Flintlock guns required the user to pour gunpowder into the barrel of the weapon, stamp it down, add a bullet, then carefully pick the whole thing up and fire it. By the time all that finished, soldiers could be chased down and stabbed with a knife.
Breach-loading firearms opened the rifle near the back. They allow soldiers to insert the gunpowder and bullet at the end, a much faster process. However, early rifles were oftentimes too weak to support the subsequent explosion and would blow up in the shooters face.
Despite that, Scotsman Patrick Ferguson invented the first breach-loaded weapon used in the Civil War in service to the King of England. Ferguson’s guns worked reasonably well but, after the war, Americans captured and killed him due to reports of his incivility to US rebel soldiers.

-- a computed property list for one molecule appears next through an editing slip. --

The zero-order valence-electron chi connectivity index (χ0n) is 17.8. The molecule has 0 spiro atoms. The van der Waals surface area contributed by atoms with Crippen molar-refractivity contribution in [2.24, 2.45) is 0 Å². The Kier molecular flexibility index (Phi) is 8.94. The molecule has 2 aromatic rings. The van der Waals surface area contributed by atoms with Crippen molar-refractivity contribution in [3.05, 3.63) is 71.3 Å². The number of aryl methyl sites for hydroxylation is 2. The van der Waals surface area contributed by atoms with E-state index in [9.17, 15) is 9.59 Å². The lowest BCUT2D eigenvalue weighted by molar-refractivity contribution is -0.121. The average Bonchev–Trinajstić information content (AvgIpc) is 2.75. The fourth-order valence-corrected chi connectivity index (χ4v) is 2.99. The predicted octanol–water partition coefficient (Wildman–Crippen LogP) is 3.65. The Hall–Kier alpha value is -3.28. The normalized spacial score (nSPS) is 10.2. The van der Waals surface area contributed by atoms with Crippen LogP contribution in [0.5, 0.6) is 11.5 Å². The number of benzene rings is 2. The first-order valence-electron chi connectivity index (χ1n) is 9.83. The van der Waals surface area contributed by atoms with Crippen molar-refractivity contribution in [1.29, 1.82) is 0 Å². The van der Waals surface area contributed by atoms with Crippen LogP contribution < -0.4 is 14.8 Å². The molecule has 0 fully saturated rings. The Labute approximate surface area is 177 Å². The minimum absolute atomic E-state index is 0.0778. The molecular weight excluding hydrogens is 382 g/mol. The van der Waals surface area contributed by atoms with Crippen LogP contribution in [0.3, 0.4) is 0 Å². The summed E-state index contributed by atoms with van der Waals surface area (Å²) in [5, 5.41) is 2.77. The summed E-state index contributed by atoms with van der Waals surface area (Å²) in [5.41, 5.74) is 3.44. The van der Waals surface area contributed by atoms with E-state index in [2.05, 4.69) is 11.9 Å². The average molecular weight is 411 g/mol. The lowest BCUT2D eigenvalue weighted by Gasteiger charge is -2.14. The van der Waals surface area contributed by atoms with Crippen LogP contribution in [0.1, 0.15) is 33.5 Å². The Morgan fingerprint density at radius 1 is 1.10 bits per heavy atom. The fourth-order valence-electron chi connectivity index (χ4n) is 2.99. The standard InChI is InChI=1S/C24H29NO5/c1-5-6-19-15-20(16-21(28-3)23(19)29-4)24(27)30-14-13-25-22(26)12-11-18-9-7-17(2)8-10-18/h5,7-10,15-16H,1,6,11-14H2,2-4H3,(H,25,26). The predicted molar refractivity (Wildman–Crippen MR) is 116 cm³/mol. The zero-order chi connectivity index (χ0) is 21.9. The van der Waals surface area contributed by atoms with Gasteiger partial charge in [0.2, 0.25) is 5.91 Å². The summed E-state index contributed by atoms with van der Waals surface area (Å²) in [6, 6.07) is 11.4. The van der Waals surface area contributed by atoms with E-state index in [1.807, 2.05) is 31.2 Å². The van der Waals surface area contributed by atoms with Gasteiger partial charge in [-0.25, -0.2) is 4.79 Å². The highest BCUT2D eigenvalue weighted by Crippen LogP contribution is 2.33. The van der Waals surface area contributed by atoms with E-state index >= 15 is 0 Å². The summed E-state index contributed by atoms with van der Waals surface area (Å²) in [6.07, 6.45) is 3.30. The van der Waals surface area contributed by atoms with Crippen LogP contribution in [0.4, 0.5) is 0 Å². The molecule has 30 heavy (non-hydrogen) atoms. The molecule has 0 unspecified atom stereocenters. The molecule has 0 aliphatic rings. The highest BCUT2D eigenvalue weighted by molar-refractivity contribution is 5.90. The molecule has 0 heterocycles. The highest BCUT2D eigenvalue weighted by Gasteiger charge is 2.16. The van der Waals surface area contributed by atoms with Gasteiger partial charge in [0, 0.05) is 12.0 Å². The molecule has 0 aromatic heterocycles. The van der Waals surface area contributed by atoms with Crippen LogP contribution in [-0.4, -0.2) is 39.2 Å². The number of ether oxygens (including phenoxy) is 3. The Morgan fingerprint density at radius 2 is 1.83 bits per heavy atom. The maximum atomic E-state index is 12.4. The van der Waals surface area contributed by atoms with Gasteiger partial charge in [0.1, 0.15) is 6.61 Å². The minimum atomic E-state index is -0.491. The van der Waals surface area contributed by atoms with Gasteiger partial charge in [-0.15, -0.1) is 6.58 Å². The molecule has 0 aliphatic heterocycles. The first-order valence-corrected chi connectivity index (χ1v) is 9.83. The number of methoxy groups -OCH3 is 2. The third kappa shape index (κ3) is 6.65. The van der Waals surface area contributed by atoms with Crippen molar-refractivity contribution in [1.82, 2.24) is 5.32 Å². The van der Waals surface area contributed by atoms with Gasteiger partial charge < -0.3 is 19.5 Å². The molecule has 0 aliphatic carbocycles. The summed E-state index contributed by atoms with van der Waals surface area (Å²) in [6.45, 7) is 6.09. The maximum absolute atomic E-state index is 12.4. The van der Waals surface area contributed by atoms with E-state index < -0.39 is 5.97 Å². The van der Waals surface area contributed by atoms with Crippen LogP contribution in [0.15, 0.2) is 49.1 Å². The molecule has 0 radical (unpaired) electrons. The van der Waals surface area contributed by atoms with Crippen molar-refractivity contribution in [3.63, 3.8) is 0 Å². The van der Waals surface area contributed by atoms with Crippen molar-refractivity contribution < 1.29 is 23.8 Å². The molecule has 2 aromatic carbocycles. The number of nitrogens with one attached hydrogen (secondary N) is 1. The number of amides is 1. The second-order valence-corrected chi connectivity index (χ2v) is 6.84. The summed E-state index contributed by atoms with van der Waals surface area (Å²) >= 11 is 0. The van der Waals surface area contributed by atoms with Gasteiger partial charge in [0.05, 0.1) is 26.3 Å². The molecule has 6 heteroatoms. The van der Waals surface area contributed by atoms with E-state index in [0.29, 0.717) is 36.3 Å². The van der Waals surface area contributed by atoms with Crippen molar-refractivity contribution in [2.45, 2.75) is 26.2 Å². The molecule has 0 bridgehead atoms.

Breach loading rifles were complex and controversial at first. Neither soldiers nor hunters favored weapons that might blow up in their face.
Over time, as manufacturing methods improved, cartridges became technologically possible. With cartridges, the gunpowder and bullet are in one piece, manufactured together. This makes them far less likely to blow up in the shooters face. The American Manufacturing Method, using standardized parts, enabled tighter standards.
Today, virtually all guns are breach loading. Some enormous weapons, including mortars, are loaded from the front but these are a small corner case where cartridges would be too big.